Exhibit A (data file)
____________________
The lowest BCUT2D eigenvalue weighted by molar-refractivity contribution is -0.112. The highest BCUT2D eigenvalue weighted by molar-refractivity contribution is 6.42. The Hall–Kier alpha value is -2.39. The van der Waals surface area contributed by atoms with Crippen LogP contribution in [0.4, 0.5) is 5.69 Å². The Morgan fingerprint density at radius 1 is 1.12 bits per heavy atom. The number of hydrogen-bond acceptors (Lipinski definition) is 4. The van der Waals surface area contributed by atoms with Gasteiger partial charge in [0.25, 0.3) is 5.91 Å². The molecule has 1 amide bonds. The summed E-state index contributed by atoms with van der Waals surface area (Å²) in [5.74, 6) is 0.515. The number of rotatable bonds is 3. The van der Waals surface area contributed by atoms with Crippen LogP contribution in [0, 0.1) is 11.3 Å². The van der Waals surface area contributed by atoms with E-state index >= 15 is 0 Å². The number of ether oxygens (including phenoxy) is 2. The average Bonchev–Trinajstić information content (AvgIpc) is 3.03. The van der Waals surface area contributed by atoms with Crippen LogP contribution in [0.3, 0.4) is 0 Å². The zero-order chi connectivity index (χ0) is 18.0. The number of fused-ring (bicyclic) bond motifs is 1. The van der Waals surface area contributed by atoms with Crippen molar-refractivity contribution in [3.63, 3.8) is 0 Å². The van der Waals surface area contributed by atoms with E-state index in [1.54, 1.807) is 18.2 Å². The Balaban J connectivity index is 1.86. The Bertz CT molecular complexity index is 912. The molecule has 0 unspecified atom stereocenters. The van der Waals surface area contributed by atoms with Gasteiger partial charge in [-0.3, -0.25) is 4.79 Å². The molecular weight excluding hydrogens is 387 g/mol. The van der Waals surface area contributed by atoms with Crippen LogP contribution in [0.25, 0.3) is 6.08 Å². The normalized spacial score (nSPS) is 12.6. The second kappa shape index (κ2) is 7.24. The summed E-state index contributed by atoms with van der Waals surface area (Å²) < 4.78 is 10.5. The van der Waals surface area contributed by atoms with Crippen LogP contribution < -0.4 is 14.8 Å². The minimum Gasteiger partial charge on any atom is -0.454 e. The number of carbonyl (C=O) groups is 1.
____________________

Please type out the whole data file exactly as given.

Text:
The lowest BCUT2D eigenvalue weighted by molar-refractivity contribution is -0.112. The highest BCUT2D eigenvalue weighted by molar-refractivity contribution is 6.42. The Hall–Kier alpha value is -2.39. The van der Waals surface area contributed by atoms with Crippen LogP contribution in [0.4, 0.5) is 5.69 Å². The Morgan fingerprint density at radius 1 is 1.12 bits per heavy atom. The number of hydrogen-bond acceptors (Lipinski definition) is 4. The van der Waals surface area contributed by atoms with Gasteiger partial charge in [0.25, 0.3) is 5.91 Å². The molecule has 1 amide bonds. The summed E-state index contributed by atoms with van der Waals surface area (Å²) in [5.74, 6) is 0.515. The number of rotatable bonds is 3. The van der Waals surface area contributed by atoms with Crippen LogP contribution in [0, 0.1) is 11.3 Å². The van der Waals surface area contributed by atoms with E-state index >= 15 is 0 Å². The number of ether oxygens (including phenoxy) is 2. The average Bonchev–Trinajstić information content (AvgIpc) is 3.03. The van der Waals surface area contributed by atoms with Crippen LogP contribution in [0.3, 0.4) is 0 Å². The zero-order chi connectivity index (χ0) is 18.0. The number of fused-ring (bicyclic) bond motifs is 1. The van der Waals surface area contributed by atoms with Crippen molar-refractivity contribution in [3.63, 3.8) is 0 Å². The van der Waals surface area contributed by atoms with E-state index in [1.54, 1.807) is 18.2 Å². The Balaban J connectivity index is 1.86. The Bertz CT molecular complexity index is 912. The molecule has 0 unspecified atom stereocenters. The van der Waals surface area contributed by atoms with Gasteiger partial charge in [-0.3, -0.25) is 4.79 Å². The molecular weight excluding hydrogens is 387 g/mol. The van der Waals surface area contributed by atoms with Crippen LogP contribution in [0.25, 0.3) is 6.08 Å². The normalized spacial score (nSPS) is 12.6. The second kappa shape index (κ2) is 7.24. The summed E-state index contributed by atoms with van der Waals surface area (Å²) < 4.78 is 10.5. The van der Waals surface area contributed by atoms with Crippen LogP contribution < -0.4 is 14.8 Å². The minimum Gasteiger partial charge on any atom is -0.454 e. The number of carbonyl (C=O) groups is 1.